Ancient Egyptians swore oaths on heads of garlic, early Olympic athletes consumed copious quantities of it, and WW I soldiers used it as an antibiotic. Now however, garlic is a star ingredient in just about every culture's cuisine. So, why not grow your own great garlic? Learn about the various kinds of garlic, and which are best for your cooking style. We'll cover soil preparation, foolproof planting instructions, winter care, spring care and summer care, important garlic harvest tips, curing and storage. A updated list of garlic vendors will be provided along with information on great cultivars to grow.
Drama Queens: Dark Beauties for your Garden
Defined as "the absence of color," black in its many hues can highlight, offset and dramatize every real color in your garden. Understand how to use black hued plants for maximum impact . Over 75 dark beauties, including annuals, perennials, vines, trees and shrubs are featured in this compendium of powerful plants. We'll cover their habit and culture, and a useful plant list is provided. To create rhythm, punctuate place, outline areas and focus the eye, nothing works like black. Keep the drama out of your house, and in the garden!
Simply DeVine: The Charm and Surprise of Annual Vines
Vines can be effective screens, provide vertical interest, maintain shade for under plantings and bring color and fragrance where you want it. Annual vines can grow up to 20’ long in a single season. Learn about a cadre of simple to start-from-seed annual vines, design tips for using them in your landscape and who they will attract. Beautiful, fragrant, pollinator-attracting - add some charm and surprise to your garden.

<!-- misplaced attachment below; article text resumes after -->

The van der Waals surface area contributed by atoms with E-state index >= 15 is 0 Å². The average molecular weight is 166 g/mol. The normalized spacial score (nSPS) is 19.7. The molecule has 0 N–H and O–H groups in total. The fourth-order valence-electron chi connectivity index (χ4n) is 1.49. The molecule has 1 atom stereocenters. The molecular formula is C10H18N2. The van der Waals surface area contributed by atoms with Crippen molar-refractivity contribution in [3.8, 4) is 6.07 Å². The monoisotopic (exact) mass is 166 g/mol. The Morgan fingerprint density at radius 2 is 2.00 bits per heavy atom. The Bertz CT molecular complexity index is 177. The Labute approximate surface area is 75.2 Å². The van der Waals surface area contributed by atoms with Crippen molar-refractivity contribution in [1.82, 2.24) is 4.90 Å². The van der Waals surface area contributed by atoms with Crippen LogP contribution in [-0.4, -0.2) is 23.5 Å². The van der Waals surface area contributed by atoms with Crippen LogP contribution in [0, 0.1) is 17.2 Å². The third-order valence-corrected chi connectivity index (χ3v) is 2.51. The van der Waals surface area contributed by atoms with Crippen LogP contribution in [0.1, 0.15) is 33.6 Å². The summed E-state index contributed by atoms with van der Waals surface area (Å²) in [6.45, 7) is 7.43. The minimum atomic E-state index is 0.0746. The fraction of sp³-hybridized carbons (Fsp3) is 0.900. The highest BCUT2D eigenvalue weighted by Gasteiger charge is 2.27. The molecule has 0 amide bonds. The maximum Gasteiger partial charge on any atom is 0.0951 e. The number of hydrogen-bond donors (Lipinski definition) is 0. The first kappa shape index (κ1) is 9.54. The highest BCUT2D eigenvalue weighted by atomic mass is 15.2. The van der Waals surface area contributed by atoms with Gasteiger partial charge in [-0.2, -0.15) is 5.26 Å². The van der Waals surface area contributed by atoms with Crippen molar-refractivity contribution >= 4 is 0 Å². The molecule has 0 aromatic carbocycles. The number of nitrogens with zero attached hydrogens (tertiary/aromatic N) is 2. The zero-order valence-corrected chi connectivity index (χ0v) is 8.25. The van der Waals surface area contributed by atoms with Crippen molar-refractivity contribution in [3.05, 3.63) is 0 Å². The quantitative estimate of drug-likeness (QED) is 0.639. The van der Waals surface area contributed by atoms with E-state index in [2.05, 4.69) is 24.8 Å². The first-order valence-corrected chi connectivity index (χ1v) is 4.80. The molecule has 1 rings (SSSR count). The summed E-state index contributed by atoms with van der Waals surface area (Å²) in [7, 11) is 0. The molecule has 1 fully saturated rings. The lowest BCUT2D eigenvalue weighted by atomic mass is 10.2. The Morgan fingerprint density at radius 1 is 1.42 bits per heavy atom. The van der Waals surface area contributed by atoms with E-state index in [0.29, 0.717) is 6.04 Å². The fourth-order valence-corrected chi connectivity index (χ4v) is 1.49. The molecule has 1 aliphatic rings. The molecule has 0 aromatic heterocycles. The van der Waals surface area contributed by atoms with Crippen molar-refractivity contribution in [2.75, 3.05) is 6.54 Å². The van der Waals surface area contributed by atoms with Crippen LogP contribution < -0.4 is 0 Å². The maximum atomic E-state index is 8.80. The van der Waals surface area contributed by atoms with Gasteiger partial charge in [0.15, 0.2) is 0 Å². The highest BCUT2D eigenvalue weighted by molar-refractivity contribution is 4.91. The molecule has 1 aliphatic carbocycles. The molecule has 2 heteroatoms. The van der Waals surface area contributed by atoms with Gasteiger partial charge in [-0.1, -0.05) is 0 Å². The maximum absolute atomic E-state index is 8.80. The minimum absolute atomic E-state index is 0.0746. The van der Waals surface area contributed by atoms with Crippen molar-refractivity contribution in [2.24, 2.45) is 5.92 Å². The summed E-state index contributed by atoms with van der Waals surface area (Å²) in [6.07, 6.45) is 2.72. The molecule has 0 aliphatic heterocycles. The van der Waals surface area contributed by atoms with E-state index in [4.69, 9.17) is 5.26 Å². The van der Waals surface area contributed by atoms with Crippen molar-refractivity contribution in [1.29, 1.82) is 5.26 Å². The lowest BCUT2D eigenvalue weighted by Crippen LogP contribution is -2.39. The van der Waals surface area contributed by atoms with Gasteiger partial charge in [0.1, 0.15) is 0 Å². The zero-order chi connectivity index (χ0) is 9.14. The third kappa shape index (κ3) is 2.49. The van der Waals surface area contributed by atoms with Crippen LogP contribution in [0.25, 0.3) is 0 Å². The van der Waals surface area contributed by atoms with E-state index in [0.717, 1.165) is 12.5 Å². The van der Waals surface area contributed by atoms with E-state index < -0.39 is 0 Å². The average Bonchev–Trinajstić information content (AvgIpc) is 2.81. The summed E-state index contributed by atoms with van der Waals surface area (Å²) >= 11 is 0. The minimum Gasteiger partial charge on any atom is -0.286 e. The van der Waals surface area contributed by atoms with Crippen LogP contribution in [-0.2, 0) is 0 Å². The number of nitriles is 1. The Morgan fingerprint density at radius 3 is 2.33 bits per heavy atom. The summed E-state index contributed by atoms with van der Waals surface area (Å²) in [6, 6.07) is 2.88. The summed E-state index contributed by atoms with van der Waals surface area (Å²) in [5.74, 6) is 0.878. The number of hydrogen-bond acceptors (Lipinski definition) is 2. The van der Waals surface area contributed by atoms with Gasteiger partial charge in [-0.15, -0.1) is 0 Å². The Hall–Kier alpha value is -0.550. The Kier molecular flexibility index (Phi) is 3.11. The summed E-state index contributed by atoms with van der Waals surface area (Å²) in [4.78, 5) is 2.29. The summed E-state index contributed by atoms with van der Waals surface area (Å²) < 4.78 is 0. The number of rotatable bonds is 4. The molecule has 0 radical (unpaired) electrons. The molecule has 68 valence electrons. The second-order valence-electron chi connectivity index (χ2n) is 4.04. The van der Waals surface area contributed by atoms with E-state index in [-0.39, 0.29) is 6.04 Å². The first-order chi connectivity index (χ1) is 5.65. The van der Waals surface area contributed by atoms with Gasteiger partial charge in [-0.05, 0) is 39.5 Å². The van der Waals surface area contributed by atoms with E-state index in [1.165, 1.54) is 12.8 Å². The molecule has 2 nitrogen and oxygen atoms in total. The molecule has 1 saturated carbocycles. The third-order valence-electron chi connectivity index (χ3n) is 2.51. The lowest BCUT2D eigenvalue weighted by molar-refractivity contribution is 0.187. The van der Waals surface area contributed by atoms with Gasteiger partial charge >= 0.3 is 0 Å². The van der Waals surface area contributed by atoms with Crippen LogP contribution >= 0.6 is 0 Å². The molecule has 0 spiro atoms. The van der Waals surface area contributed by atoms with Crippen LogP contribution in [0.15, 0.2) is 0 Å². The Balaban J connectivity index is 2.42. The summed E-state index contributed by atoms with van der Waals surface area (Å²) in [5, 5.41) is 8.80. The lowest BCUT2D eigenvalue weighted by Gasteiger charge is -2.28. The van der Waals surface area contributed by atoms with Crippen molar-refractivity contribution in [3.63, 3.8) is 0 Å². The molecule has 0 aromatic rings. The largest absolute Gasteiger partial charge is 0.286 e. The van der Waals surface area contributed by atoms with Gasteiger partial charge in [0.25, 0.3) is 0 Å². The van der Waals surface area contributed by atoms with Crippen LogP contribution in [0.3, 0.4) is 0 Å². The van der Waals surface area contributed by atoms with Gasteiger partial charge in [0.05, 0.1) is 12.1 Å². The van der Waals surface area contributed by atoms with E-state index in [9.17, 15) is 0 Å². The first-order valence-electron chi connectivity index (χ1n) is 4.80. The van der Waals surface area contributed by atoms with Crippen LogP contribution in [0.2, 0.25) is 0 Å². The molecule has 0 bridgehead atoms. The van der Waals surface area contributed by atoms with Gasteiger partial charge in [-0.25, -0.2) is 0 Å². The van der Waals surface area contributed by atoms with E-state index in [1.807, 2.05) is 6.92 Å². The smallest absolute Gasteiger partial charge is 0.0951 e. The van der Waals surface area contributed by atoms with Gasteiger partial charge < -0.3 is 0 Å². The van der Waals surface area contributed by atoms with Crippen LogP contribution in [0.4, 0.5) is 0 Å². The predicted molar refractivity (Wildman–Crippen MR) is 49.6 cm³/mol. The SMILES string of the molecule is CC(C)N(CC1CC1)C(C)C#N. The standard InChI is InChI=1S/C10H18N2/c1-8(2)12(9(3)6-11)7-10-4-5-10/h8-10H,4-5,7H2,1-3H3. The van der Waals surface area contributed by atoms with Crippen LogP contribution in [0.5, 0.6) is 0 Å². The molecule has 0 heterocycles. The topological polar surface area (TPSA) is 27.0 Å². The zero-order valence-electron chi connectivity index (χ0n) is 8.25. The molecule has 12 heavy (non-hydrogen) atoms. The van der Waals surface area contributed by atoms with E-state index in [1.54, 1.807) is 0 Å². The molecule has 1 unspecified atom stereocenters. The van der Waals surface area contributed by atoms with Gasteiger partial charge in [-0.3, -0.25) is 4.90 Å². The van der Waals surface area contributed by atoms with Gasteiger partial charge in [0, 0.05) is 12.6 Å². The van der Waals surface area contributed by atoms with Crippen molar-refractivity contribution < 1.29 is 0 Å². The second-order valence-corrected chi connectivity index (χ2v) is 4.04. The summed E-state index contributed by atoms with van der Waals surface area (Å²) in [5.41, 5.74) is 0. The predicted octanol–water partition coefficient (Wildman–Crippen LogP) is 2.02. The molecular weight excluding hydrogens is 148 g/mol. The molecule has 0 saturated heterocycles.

Coming Spring, 2021
The Final Act
There's no reason to simply succumb to pumpkins and potted mums come fall. Learn how to extend your garden's floristic display by including plants that bloom from August through November. A selection of perennials, shrubs and trees which come into their own in autumn will be explored and a detailed plant list provided. Develop a plan to succeed with successive New Jersey appropriate blooms for a fabulous garden "final act" and save those pumpkins for pie!
A rapid fire illustrated talk, followed by an only slightly chaotic hands-on garden project
Kokedama - for groups of 30 max. Learn about these Japanese offshoots of bonsai which are taking the plantscaping world by storm. Encased in a special soil, then covered in a layer of moss and artfully wrapped with twine or string, kokedama may be hung or displayed like artwork.
Pteridomania: The Victorian Love of Ferns - for groups of 30 maximum
What was behind the Victorian love of ferns, which at its height threatened the native fern population of England? We'll learn all about the Victorian collecting crazes and which ferns are best for New Jersey pteridomanists. Then,we'll craft a Victorian-style shell pot to hold a tiny fern for your home.
Lettuce Begin: A Lettuce Workshop
for groups of 10-20 in February - April
Learn the history of lettuce from early Egypt to today’s plates. Then, plant a flat of unusual lettuce cultivars for your spring or fall garden. The many shapes, such as oak leaf and deer's tongue and colors from chartreuse to maroon make lettuce a great ornamental choice for spring plantings as well. So, whether you plan to eat it, or simply admire it, this class will get you off to a great start.
Plant a Herbal Filled Strawberry Jar
for groups of 10-20 in April-May
If you don't have room or don't want a big herb garden, try a easy to care, adorable and portable strawberry jar filled with herbs. Success is guaranteed with a special watering tube and just the right soil mix. Basil, oregano, sage, thyme and other flavorful herbs are provided, along with the soil mix, watering tube and terracotta cotta strawberry jar.
Presherbvation: Saving the Herb Garden's Flavors and Scents in Vinegar, Honey, Sugar, Butter for groups of 10-20 in August - September
Capture summer’s bounty for your pantry. Make an herbal vinegar, an infused honey, a compound butter and a layered sugar with organically grown herbs. Pack them in a selection of trendy bottles and finish them off with raffia ties and handmade labels. Perfect in your kitchen or as a hostess gift!
Please email me to discuss fees and travel arrangements.